How do you explain to non-technical people that you need to bill x-amount of hours to a project after it “works”?

    • November 1st, 2007 at 08:30 | #4

      And I started out in the second category, but with wisdom of age moved towards the middle. I see from your website that you are a web developer. It’s funny, but in my experience web developers are overrepresented in the first category. (This is not a critique towards web developers, just an observation. And if I must choose between the two extreme categories I’d pick the first without hesitation: It’s better to get things done, than not.)

      Regarding your question, here’s my advice: don’t tell the non-technical people it “works” until you’re done refactoring. (But show them before optimizing.)

      • November 1st, 2007 at 13:44 | #5

        Good idea – let them see some functionality, but explain that it isn’t complete yet until you get at least one run through optimizing it. Thanks!

  3. November 1st, 2007 at 01:16 | #6

    I’d say this is part of an agile practice: make it work, and keep it working. I try to have a working version of my code that passes all smoke tests every day, or every week at the latest.

    By the way, what’s with requiring JavaScript in order to post comments?

    • November 1st, 2007 at 08:38 | #7

      Thanks for your comment, I’d call it agile too.

      I guess the WordPress plugin Brian’s Threaded Comments are to blame for the JavaScript requirement. I’m sorry about the inconvenience but it’s a really great plugin.

  4. Anthony Chen
    November 1st, 2007 at 06:48 | #8

    Don’t confuse simplicity of a solution with effort required to arrive at it. Simplest solution is usually not be the first come to mind.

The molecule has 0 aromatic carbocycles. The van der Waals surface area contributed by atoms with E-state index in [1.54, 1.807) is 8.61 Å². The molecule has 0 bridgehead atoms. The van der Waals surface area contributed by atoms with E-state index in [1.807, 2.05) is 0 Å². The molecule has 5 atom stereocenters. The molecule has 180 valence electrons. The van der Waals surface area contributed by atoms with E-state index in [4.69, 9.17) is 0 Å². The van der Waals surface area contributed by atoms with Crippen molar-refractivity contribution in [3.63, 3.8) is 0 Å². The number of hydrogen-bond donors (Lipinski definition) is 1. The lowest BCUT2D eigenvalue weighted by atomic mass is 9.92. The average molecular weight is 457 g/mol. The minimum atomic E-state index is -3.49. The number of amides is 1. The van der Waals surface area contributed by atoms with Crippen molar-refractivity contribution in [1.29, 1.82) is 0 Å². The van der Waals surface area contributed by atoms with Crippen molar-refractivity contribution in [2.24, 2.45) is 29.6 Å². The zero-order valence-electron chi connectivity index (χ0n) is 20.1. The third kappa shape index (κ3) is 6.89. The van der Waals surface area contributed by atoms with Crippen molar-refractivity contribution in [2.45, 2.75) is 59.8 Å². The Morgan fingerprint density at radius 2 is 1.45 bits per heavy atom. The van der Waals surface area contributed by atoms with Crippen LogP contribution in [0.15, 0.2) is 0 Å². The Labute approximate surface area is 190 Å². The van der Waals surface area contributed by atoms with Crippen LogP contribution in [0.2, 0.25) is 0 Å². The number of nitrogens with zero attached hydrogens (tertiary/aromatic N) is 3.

Do you mean to say “least effort” in place of simplest?

    • November 1st, 2007 at 08:42 | #9

      Good point!

      I meant “least effort”, but that’s how I define simplicity. The simplest solution, as you pointed out, is not necessarily the first that comes to mind.

  5. November 1st, 2007 at 14:55 | #10

    Good posting. I call these tendencies under and over-engineering. I started writing a comment about this here, but it got long, so I put it in my own blog: under-engineering, over-engineering, right-engineering.

  6. Jeff Hammel
    November 1st, 2007 at 16:02 | #12

    There are two kinds of developers: those that try to write perfect code and those with experience.

  7. Dave
    November 1st, 2007 at 18:27 | #14

    The two kinds of programmers are
    1. Messy Programmer (under or over engineered), and
    2. Neat Programmer (who also clean up others’ messes).

    The second category is careful balance of all the conflicting requirements (stated and unstated). Yes, most programmers fall into the Messy category. They leave behind an unmaintainable mess.

    However, it is imprecise to describe Messy Programmers with positive words like simple and perfect. Most of the time the “simple” programmer is writing code that ignores real-world use. He makes production systems that crash easily and no one can figure out why. The “perfect” programmer writes code that no one can decipher. He also makes production systems that crash often and no one can figure out why.

    The person I call the Neat Programmer is neither fast nor slow; he rides the middle ground. He ensures that his code is understandable, maintainable, extendable, and testable–but not at the cost of creating whizbang frameworks when much less is required.

    • November 2nd, 2007 at 08:34 | #15

      “but not at the cost of creating whizbang frameworks when much less is required”

      Right on!

  1. December 3rd, 2007 at 14:10 | #1
  2. December 6th, 2007 at 15:30 | #2
  3. February 6th, 2009 at 09:46 | #3
  4. September 3rd, 2009 at 08:03 | #4
  5. June 20th, 2010 at 19:04 | #5